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Front Biosci. 2007 Jan 1;12:1852-62.

Impaired DNA repair via the base-excision repair pathway after focal ischemic brain injury: a protein phosphorylation-dependent mechanism reversed by hypothermic neuroprotection.

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Department of Neurology, University of Pittsburgh School of Medicine, Pittsburgh, Pennsylvania 15261, USA.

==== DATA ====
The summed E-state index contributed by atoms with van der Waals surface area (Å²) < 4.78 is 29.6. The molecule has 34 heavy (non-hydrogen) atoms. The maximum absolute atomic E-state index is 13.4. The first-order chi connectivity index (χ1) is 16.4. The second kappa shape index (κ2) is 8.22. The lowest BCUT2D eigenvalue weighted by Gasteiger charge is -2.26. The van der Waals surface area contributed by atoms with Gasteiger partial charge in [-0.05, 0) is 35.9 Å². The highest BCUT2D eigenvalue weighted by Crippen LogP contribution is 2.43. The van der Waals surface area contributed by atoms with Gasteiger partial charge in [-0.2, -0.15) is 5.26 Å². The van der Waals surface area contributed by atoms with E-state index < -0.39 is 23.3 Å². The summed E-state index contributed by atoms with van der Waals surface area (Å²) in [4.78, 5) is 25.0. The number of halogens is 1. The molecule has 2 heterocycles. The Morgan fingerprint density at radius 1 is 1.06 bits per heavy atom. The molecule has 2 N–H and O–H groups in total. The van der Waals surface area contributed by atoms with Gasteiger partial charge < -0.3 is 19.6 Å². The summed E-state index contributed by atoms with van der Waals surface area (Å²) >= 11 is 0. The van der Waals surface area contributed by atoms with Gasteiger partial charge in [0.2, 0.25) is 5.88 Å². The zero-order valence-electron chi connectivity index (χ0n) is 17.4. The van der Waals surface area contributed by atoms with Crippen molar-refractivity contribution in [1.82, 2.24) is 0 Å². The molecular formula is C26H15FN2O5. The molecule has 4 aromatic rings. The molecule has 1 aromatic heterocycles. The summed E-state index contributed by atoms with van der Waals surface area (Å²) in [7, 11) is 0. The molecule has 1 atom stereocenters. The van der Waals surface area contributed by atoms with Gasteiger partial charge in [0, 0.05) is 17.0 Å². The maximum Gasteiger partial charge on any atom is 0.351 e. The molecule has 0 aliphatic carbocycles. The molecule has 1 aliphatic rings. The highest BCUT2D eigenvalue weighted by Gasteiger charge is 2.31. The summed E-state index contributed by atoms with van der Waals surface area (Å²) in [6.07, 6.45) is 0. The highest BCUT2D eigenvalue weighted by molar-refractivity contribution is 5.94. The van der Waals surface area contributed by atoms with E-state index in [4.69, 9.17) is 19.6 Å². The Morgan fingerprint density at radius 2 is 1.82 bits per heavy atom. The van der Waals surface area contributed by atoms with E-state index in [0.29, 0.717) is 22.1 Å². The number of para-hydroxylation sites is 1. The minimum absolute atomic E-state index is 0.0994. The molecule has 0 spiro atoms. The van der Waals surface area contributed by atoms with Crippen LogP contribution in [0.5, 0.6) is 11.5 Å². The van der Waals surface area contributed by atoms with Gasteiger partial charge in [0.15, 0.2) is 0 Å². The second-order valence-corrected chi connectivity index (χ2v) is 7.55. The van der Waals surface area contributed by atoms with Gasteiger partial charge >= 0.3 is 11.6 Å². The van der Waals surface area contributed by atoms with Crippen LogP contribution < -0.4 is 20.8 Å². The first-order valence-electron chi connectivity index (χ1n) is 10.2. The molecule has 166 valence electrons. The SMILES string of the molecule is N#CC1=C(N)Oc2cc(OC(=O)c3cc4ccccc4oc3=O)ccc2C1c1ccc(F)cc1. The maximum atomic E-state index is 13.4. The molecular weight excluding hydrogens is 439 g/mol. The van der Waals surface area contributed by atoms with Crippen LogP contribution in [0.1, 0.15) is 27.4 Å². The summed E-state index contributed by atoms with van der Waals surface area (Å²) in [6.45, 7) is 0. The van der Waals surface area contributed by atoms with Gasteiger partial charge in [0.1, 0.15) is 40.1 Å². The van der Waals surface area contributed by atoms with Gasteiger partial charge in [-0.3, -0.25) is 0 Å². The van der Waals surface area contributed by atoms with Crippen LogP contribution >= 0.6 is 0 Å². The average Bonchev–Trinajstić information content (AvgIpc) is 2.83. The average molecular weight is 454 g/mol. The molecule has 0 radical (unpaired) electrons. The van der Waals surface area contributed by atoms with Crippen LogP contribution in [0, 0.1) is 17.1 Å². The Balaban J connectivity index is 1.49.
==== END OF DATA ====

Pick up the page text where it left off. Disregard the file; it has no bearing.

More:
Cerebral ischemia and reperfusion induces rapid accumulation of oxidative DNA lesions in the brain, which, if not repaired promptly, may trigger cell death. The base-excision repair (BER) pathway is the main mechanism employed by neurons to repair various types of oxidative DNA damage. Recent studies have suggested that the cellular activity of BER is highly regulated (up- or down-regulated) after ischemic brain injury, and this regulation may contribute to the outcome of cell injury. The mechanism through which cellular BER is regulated in response to neuronal injury is currently poorly understood. In the present study, we have examined BER regulation in the rat model of focal ischemic brain injury induced by 2 hr of middle cerebral artery occlusion and 0-72 hr of reperfusion. As determined using cerebral nuclear extracts, focal ischemia resulted in a marked reduction in BER activities, including the overall BER activity, AP endonuclease activity and DNA polymerase-beta activity, indicating functional impairment of the BER pathway. BER reduction occurred as early as 0.5 hr after the onset of reperfusion. Thereafter, BER activity failed to recover, and there were persistent accumulations of apurinic/apyrimidinic abasic sites and DNA single-strand breaks in ischemic tissues. The reduction in BER during the early reperfusion phase (less than 6 hr) was not accompanied by any alterations in the levels of essential BER enzymes in brain extracts. However, increased serine- and threonine-specific phosphorylation was detected for both AP endonuclease and DNA polymerase-beta after ischemia, with the time course of serine phosphorylation closely correlated to that of changes in BER activity. Furthermore, dephosphorylation of nuclear extracts with alkaline phosphatase largely restored AP endonuclease and DNA polymerase-beta activities. Taking advantage of the neuroprotective effect of mild hypothermia (33 degrees C), which was induced in the brain during the first 2 hr of reperfusion, we found that the post-ischemic suppression of BER activity is a reversible event. Hypothermic treatment diminished the serine-specific phosphorylation of AP endonuclease and DNA polymerase-beta, promoted BER activities, and attenuated the levels of oxidative DNA lesions after ischemia. These results suggest that the functional impairment of the BER pathway after severe focal cerebral ischemia is due to the loss-of-function post-translational modifications of repair enzymes. Further investigations elucidating the precise mechanism underlying the post-translational regulation of BER enzymes may lead to novel therapeutic strategies for cerebral ischemia.

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